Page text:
On my recent holiday to Egypt, I sought out obvious reading material associated with both the genre and the country. On the centenary of his death, I discovered one of Bram Stoker’s lesser known works: his 1903 novel The Jewel of Seven Stars.
The following synopsis was provided:
“A mysterious attack on Margaret Trelawney’s father brings young lawyer Malcolm Ross into the Egyptologist’s bizarre home, and the couple soon find they are battling ancient forces greater than they previously could have imagined. The Egyptian queen Tera has been awoken, and is coming to take what she believes to be hers – whatever the cost to the Trelawney family. Set in London and Cornwall, and written at a time when a fascination with the East pervaded Victorian England, The Jewel of Seven Stars reflected the perceived contrast between the Orient’s savagery and moral degradation, and its exotic beauty and opulence.”
The Jewel of Seven Stars initially plays out as a detective mystery type novel with some sort of supernatural aspect and I found myself questioning whether or not it can rightly be categorised as horror. However, with the inclusion of multiple deaths, mutilated corpses, resurrection and unseen phantom assailants, I don’t think there is any real issue with this work taking its place within the genre. The mystery aspect and police inquiry into the events narrated here help build up the story and introduce the main characters to the reader.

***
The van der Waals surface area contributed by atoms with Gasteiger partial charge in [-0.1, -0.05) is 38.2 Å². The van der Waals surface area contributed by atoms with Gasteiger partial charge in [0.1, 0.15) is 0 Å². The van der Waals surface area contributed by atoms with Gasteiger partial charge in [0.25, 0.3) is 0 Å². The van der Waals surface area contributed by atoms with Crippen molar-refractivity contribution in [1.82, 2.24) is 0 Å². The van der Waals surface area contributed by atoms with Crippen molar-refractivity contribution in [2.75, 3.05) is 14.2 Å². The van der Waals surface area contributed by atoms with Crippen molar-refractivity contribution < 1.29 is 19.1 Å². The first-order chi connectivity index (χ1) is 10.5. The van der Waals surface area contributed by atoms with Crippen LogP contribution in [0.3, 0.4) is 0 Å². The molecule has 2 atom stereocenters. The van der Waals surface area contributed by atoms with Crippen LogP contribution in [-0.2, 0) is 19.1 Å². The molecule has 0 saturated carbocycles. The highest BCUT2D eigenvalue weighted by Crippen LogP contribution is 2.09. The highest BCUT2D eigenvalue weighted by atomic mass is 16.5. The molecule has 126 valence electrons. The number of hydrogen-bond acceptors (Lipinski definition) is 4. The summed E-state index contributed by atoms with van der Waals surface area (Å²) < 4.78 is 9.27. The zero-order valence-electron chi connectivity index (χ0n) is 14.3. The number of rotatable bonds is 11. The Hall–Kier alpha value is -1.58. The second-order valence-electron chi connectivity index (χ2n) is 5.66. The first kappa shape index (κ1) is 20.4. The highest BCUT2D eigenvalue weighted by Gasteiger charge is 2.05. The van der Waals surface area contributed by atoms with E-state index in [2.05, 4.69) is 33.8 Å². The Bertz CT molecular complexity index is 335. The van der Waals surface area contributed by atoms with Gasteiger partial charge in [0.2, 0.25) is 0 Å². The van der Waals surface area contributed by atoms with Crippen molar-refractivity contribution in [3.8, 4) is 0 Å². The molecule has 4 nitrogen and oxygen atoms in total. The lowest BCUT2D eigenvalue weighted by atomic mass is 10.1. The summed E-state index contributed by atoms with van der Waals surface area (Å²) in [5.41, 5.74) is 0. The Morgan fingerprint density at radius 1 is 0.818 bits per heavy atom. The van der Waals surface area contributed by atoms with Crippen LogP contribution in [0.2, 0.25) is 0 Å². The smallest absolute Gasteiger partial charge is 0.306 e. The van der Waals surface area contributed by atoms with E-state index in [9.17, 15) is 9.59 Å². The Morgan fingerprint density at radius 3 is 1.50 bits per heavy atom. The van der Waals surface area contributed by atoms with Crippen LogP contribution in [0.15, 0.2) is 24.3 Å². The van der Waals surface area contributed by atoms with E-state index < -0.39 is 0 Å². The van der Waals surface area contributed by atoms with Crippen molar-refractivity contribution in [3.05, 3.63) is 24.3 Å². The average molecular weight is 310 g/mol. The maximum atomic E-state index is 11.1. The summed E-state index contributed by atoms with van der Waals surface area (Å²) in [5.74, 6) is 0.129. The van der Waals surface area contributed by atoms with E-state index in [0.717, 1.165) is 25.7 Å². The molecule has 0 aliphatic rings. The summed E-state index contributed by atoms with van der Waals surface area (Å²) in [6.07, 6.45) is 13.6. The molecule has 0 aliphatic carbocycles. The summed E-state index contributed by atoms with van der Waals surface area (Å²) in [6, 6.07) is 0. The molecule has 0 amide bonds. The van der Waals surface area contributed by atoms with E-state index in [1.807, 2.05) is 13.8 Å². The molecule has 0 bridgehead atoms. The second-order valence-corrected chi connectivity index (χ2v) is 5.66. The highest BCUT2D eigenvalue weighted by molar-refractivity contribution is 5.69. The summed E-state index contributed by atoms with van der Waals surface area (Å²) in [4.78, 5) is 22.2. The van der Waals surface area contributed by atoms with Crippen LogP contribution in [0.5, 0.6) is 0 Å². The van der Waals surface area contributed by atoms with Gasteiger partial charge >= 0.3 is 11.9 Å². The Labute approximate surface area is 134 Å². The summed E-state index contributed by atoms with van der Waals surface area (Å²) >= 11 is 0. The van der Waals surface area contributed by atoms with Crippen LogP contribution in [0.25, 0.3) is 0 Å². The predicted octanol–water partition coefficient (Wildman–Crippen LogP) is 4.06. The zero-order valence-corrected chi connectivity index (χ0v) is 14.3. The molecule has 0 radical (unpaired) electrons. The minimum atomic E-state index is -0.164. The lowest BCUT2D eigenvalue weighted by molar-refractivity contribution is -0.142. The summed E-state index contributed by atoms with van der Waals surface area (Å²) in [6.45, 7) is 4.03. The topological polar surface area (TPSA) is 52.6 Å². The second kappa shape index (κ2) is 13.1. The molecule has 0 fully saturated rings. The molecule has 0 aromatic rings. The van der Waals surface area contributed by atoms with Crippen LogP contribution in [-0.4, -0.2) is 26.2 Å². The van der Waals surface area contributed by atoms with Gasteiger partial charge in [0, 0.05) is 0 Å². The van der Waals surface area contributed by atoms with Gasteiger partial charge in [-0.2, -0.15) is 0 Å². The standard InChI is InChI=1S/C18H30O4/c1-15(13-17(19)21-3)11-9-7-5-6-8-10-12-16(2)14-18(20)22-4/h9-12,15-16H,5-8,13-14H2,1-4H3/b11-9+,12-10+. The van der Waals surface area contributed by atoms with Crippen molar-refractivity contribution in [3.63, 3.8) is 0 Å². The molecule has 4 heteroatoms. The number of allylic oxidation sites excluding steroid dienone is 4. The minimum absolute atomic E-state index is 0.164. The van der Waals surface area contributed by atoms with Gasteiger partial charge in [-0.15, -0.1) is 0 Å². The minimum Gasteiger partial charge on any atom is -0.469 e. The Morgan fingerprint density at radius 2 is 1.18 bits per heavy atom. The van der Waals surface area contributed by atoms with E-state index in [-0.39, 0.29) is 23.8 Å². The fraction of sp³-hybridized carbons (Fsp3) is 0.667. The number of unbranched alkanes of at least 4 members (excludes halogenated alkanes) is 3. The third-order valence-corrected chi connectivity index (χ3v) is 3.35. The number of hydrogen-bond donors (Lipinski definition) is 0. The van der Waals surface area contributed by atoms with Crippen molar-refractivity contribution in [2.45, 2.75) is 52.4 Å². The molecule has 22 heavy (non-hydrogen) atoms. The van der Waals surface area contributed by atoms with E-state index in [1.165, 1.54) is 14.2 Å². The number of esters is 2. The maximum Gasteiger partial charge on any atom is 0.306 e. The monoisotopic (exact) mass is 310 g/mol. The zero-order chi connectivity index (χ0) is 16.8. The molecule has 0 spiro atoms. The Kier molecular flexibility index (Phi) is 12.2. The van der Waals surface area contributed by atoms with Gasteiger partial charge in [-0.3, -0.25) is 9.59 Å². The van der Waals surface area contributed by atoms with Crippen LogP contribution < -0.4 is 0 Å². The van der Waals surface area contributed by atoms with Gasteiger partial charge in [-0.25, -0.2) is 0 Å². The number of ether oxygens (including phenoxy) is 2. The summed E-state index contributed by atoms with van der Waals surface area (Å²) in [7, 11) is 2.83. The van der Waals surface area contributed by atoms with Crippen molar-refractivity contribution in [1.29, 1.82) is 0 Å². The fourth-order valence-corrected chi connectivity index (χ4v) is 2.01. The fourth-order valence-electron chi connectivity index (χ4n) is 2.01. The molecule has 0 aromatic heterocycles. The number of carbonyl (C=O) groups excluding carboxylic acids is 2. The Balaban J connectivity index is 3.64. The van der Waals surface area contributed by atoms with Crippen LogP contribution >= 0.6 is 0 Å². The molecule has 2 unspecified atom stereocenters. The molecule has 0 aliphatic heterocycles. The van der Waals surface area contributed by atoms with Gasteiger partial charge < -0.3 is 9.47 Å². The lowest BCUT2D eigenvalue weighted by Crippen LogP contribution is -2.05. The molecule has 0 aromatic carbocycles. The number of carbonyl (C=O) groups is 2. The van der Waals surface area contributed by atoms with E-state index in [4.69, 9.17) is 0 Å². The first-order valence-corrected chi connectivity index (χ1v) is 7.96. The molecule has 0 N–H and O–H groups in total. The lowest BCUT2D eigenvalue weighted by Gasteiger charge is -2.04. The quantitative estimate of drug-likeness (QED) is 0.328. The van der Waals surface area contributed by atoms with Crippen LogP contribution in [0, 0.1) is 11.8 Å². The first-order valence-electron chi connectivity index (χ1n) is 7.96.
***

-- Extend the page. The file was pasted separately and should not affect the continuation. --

The book shifts in tone from crime/ mystery to supernatural thriller/ horror as the story progresses. Impressively, the majority of the tale plays out predominantly in one house and in fact mainly in one room; the book focuses on a handful of dramatis personae but also takes the reader to the streets of Cairo and ancient Egyptian tombs. Despite the different subject matter, there are direct comparisons and plot devices in common with Dracula: a lawyer as the main protagonist; a scene involving guarding a a vulnerable individual in a bedroom from an unknown assailant; a secret chamber positioned in an almost inaccessible location; to name a few.
Overall, there was a distinct lack of action within the proceedings and generally the language employed, although understandably a little dated, was overly verbose and unnecessary. Moreover, Stoker’s characters are vastly under-developed and more than a little cliched. This may well be due to the fact that The Jewel of Seven Stars has been adapted for the screen in Blood from The Mummy’s Tomb, The Awakening and Bram Stoker’s The Mummy, amongst others; but I couldn’t help but feel that the protagonists lacked any real depth.
Given my love for Dracula, undoubtedly Stoker’s seminal work, The Jewel of Seven Stars left me unsatisfied and genuinely disappointed by the ending. It would appear that I was not the only one either since Stoker was asked to complete a rewrite of the ending shortly before his death in 1912 due to criticism from both readers and critics; and so, I read this altered ending too; and was equally unimpressed.
Stoker clearly spent time researching his subject matter with lengthy references to the modern science of the time, astronomy and of course, Egyptology but despite this preparation, The Jewel of Seven Stars plays out like an Edwardian melodrama and simply left me unfulfilled.